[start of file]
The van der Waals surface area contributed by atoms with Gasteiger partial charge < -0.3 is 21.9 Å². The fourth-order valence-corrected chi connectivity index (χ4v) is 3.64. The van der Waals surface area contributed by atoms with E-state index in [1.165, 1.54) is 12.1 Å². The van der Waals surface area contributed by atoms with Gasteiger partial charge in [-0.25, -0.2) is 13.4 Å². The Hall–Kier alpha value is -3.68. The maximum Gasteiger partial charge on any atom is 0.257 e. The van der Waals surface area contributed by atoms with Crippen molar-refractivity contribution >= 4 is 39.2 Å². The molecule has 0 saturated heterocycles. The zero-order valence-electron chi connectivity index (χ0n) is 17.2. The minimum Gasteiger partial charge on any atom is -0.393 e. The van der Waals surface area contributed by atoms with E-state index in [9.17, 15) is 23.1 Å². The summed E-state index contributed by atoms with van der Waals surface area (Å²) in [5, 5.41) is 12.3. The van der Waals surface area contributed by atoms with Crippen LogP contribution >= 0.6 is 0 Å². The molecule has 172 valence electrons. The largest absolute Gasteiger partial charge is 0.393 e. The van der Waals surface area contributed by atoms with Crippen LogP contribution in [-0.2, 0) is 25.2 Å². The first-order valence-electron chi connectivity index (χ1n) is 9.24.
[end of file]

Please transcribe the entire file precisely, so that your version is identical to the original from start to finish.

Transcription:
The van der Waals surface area contributed by atoms with Gasteiger partial charge < -0.3 is 21.9 Å². The fourth-order valence-corrected chi connectivity index (χ4v) is 3.64. The van der Waals surface area contributed by atoms with E-state index in [1.165, 1.54) is 12.1 Å². The van der Waals surface area contributed by atoms with Gasteiger partial charge in [-0.25, -0.2) is 13.4 Å². The Hall–Kier alpha value is -3.68. The maximum Gasteiger partial charge on any atom is 0.257 e. The van der Waals surface area contributed by atoms with Crippen molar-refractivity contribution >= 4 is 39.2 Å². The molecule has 0 saturated heterocycles. The zero-order valence-electron chi connectivity index (χ0n) is 17.2. The minimum Gasteiger partial charge on any atom is -0.393 e. The van der Waals surface area contributed by atoms with E-state index in [9.17, 15) is 23.1 Å². The summed E-state index contributed by atoms with van der Waals surface area (Å²) in [5, 5.41) is 12.3. The van der Waals surface area contributed by atoms with Crippen LogP contribution >= 0.6 is 0 Å². The molecule has 172 valence electrons. The largest absolute Gasteiger partial charge is 0.393 e. The van der Waals surface area contributed by atoms with Crippen LogP contribution in [-0.2, 0) is 25.2 Å². The first-order valence-electron chi connectivity index (χ1n) is 9.24.